Even if you argue that i was forced to hit the drop / jumps, I still managed to clear the jump and drops by watching the guy infronts speed etc. So no matter what, you can definitly learn stuff by following.
    :D:lol::)cooldad :shock: :? :cry:
  • RockmonkeySCRockmonkeySC Posts: 15,247
    So you learnt nothing about riding technique but just knew you had enough speed to clear stuff by following?
    The best way to improve is to find a good section you struggle with and ride it over and over, analyse where you are good and where you aren't so good and what you need to do. Keep doing it until you are faster and smooth. Then move on to another section with different features. You can easily spend a whole day breaking down and sessioning bits of a one minute track.
  • RockmonkeySCRockmonkeySC Posts: 15,247
    POAH wrote:

    Boost your eyes? What the hell does that mean? Almost as useful as a rock climber who once told me to psyche my feet up for friction.
    The climbing tips are ok but his descending will be very restrictive at speed where you don't have time to look at the mid turn before spotting your exit.
    Never take mountain biking tips from an aussie in a road helmet.

    This has some good tips. He's on a downhill bike but the techniques apply on any mountain bike.
    http://m.youtube.com/watch?v=j45BtY08diw
  • POAHPOAH Posts: 3,369
    POAH wrote:

    Boost your eyes? What the hell does that mean? Almost as useful as a rock climber who once told me to psyche my feet up for friction.
    The climbing tips are ok but his descending will be very restrictive at speed where you don't have time to look at the mid turn before spotting your exit.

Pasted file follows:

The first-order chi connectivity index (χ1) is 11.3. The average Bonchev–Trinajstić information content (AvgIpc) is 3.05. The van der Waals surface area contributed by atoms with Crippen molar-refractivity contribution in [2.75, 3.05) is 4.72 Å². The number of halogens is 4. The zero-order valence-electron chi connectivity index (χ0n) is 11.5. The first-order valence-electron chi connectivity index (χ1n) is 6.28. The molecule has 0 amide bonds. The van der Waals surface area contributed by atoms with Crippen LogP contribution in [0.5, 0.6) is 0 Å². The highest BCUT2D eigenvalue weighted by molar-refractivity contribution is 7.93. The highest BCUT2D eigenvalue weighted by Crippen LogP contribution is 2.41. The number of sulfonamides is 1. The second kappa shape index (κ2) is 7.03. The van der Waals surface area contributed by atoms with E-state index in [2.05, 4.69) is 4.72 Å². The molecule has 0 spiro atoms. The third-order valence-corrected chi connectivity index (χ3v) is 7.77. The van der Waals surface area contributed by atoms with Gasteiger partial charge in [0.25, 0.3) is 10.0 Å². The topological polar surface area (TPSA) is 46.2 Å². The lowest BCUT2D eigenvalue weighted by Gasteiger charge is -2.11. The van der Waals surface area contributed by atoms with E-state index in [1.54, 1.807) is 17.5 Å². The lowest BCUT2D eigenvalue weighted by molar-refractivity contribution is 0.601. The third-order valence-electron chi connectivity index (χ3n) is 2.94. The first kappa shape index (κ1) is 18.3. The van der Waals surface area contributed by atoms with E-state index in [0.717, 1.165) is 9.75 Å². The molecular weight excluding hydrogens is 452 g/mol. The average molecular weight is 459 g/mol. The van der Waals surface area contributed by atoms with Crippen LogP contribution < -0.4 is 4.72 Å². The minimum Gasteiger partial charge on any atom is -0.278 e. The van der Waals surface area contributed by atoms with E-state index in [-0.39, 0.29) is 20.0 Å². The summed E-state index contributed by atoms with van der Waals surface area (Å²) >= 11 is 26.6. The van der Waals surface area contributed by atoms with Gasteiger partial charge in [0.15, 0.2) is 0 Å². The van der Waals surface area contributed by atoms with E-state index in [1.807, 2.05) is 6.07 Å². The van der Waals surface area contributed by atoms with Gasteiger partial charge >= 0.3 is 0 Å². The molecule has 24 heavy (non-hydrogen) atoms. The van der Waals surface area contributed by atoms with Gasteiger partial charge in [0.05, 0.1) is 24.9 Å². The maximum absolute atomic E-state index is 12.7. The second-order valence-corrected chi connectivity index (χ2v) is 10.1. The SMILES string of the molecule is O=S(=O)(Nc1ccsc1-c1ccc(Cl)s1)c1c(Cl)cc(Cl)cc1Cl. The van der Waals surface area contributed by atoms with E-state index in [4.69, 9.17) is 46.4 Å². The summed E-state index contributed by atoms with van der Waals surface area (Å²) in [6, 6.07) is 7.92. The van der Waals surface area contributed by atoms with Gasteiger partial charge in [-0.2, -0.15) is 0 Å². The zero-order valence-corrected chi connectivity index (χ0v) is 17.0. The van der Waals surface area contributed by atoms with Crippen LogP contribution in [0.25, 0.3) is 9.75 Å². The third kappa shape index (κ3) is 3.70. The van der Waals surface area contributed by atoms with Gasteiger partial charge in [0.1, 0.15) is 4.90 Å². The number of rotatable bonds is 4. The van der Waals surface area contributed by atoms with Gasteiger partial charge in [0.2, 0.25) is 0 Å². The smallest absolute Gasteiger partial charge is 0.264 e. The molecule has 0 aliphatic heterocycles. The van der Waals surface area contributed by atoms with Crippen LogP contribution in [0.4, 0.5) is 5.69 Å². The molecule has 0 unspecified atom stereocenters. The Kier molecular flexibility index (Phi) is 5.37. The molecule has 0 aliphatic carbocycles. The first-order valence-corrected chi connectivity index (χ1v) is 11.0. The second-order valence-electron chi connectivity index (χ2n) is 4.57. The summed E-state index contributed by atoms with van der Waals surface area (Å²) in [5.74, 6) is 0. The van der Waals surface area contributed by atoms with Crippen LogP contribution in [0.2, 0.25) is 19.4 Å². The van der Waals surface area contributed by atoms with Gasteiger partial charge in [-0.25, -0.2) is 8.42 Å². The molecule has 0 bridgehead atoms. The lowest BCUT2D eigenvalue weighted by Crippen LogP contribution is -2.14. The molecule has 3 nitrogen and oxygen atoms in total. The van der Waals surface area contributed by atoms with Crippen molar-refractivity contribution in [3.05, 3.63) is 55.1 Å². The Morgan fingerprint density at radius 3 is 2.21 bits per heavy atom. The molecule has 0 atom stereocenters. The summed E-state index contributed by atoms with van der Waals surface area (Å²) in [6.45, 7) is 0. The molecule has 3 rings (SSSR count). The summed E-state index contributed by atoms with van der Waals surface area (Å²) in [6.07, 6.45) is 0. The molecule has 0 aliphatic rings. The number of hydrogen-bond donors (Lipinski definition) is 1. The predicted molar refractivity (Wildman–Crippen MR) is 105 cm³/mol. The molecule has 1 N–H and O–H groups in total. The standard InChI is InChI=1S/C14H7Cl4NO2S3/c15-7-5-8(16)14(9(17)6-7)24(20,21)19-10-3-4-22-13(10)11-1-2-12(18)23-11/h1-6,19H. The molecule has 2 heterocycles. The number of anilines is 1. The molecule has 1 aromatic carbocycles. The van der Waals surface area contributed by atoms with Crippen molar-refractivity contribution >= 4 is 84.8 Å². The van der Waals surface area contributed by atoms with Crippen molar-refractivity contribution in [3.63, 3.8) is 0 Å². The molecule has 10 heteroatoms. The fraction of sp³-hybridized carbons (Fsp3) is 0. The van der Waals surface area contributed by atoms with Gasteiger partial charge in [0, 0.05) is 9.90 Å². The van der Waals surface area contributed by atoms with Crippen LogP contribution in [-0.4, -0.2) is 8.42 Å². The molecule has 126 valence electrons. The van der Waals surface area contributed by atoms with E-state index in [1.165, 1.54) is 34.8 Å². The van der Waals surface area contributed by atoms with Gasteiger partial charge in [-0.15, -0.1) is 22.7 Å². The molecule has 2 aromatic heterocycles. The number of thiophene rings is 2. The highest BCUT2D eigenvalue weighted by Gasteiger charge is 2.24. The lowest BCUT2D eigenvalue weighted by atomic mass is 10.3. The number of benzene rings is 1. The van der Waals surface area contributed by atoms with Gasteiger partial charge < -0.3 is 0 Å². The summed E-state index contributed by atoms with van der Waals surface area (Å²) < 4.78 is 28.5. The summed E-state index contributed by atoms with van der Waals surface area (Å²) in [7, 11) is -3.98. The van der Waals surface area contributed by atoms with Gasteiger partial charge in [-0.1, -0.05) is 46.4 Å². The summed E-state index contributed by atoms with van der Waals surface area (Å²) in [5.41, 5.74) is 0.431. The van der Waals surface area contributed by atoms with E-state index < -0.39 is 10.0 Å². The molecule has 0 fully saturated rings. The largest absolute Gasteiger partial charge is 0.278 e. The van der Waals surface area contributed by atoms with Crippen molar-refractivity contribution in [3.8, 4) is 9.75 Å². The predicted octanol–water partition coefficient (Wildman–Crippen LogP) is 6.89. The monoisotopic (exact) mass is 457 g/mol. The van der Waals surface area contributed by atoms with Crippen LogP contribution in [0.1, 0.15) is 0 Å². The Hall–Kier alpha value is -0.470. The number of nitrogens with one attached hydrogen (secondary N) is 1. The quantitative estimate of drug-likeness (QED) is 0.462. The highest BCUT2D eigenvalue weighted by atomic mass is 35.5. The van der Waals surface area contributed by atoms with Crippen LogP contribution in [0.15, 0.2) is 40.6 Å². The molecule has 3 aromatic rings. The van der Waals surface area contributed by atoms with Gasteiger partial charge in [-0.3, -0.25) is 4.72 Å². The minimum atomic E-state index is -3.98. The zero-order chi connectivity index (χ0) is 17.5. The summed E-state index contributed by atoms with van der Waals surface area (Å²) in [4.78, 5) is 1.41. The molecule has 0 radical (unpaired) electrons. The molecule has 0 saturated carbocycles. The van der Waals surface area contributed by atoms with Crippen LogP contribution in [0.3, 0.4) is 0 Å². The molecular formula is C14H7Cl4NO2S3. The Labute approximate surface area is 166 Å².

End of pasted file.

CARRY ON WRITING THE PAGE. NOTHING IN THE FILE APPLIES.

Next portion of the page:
Never take mountain biking tips from an aussie in a road helmet.

    This has some good tips. He's on a downhill bike but the techniques apply on any mountain bike.
    http://m.youtube.com/watch?v=j45BtY08diw

    I'm assuming he means look up
  • RockmonkeySCRockmonkeySC Posts: 15,247
    Why not just say look up instead of "boost your eyes"?
    Could you have found a worse video?
  • POAHPOAH Posts: 3,369
    Why not just say look up instead of "boost your eyes"?
    Could you have found a worse video?

    I did try :lol:
  • paul.skibumpaul.skibum Posts: 4,068
    I agree that following people does not teach you technique or help you learn to read the trail - I am guiding in Whistler a bit and I keep telling people to look ahead up the trail and try to read the trail but we are a group of 5 all riding 3-4 bike lengths apart so aside from me out front no one gets much chance to read the trail, especially the guy at the back!

    Watching someone through a corner from a good vantage point can help.

    Steve Peat's video there is less wordy than the aussie guy but the same - to be honest I think Peaty's is a bit of a by the numbers, I was told to do this by my sponsors (thats why I am drinking Monster) rather than a passionate effort to impart knowledge which the aussie guy is trying to do (he crashes just to demonstrate the outcome of doing it wrong!)

    For the OP - I turn better one way than the other, pretty much everyone does - lead foot in the attack position has an impact and I find even if I drop the outside pedal I dont always change the weight distribution correctly unless I make a conscious effort and make a determined effort to steer with my whole body - counter rotating toward the turn.

    On very tight switchbacks there is an alternate technique to the lean the bike where you actively keep the bike upright (or even leaned out a little) and counterbalance by having the body to the inside of the turn and steer round the corner - if it is very tight and slow.

    I memorably was shown how to do switchbacks by an ex racer doing rolling endo's through the turn so wheelbase wasn't an issue - never quite mastered that one.....
    Closet jockey wheel pimp censored .
  • cooldadcooldad Posts: 32,601
    I memorably was shown how to do switchbacks by an ex racer doing rolling endo's through the turn so wheelbase wasn't an issue - never quite mastered that one.....
    I do that, but generally not on purpose, and it often ends in pain.
    I don't do smileys.

    There is no secret ingredient - Kung Fu Panda

    London Calling on Facebook

    Parktools